Olivier, National Theatre London (**)

© Johan Persson, Isabella Nefar (Salome) about to be cleansed and rise anew...

© Johan Persson, Isabella Nefar (Salome) about to be cleansed and rise anew…

Really, the kindest thing to do about Yaël Farber’s Salomé is quietly to draw a veil over it.

There is bad theatre and then there is very bad acting. Sadly, Farber’s Salomé falls into the latter category.

I’d be the first to say, `let’s reclaim the forgotten women of history’, to name the nameless, to conjure the millions still undergoing bitter occupation, physical and mental. I don’t even mind parallels between the personal – Salomé – and her forgotten or hidden story – and other recent and ongoing occupations in old Judean sand.

But when it comes to `art’ (with a small `a’) and theatre, please, as Hamlet might have said, suit the action to the word, the word to the action. Overstep not the bounds of modesty.

If only Farber whose magnificent productions of Arthur Miller’s The Crucible and Lorraine Hansberry’s Les Blancs have become touchstones in stagecraft in the past couple of years had remembered – or indeed even heeded his injunctions.

© Johan Persson, the `last' supper image before John the Baptist's beheading...

© Johan Persson, the `last’ supper image before John the Baptist’s beheading…

But unfortunately, in her quest to `reclaim’ Salomé from Oscar Wilde, her reputation as the lustful destroyer of John the Baptist and to give her a voice’, histrionic pretension takes the place of style and banality hits the ground running in words.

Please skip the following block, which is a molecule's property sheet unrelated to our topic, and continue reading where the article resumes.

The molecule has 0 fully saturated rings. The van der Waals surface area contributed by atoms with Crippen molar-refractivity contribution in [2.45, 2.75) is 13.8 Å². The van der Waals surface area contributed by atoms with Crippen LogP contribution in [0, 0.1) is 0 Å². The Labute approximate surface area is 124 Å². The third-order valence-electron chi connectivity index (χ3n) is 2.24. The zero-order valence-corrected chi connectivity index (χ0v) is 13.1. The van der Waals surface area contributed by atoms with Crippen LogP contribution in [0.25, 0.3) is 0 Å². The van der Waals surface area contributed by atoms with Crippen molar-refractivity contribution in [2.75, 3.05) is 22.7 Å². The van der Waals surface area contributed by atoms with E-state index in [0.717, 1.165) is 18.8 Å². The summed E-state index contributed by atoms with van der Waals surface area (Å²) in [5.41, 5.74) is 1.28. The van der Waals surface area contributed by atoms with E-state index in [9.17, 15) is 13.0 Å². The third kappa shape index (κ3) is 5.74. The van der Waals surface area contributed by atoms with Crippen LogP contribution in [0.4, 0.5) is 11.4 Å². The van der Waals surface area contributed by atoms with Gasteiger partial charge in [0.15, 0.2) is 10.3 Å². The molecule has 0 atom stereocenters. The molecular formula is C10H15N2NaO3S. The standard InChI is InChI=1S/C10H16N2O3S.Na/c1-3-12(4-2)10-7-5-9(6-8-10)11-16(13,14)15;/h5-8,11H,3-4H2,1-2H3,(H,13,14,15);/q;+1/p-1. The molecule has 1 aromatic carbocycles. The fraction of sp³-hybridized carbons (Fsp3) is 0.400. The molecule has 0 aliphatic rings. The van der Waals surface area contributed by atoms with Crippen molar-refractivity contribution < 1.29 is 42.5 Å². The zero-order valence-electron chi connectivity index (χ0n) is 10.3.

Why, Carol Ann Duffy’s poem, Salomé says in two minutes what Farber, plunging back into past and Old Testament history, strains for over 100 tortuous minutes.

Overblown in nearly all departments (even when it comes to the two ululating women singers and composer Adam Cork), no wonder some of the cast looked as though they wished they were anywhere else but going through such grotesquerie. I felt embarrassed for them.

Rather than name names, the rest, as they say, is silence…

Sad and so disappointing.

A new play by Yaël Farber

Caiaphus, Sanhedrin High Priest: Philip Arditti
Herod, Client King: Paul Chahidi
Iokanaan, the Zealot: Ramzi Choukair
Giora, Hebrew Guard: Uriel Emil
Nameless: Olwen Fouéré
Pilate: Roman Prefect: Lloyd Hutchinson
Bar Giora, Zealot-to-be: Shahar Isaac
Abaddon, the Executioner: Aidan Kelly
Woman of Song: Yasmin Levy
Yeshua, the Madman: Theo T J Lowe
Salomé so-called: Isabella Nefar
Woman of Song: Lubana Al Quntar
Annas: Sanhedrin Elder: Raad Rawi

Director: Yaël Farber
Designer: Susan Hilferty
Lighting Designer: Tim Lutkin
Music & Sound: Adam Cork
Movement Director: Ami Shulman
Fight Director: Kate Waters
Dramaturg: Drew Lichtenberg
Company Voice Work: National Theatre Voice Department
Staff Director: Bryony Shanahan

Casting: Toby Whale CDG
Costume Supervisor: Poppy Hall

First perf of this production of Salomé in the National’s Olivier Theatre, London, May 9 and continues to July 15, 2017

World premiere produced by the Shakespeare Theatre Company in Washington DC in Oct 2015

This review first published on this site, May 11, 2017.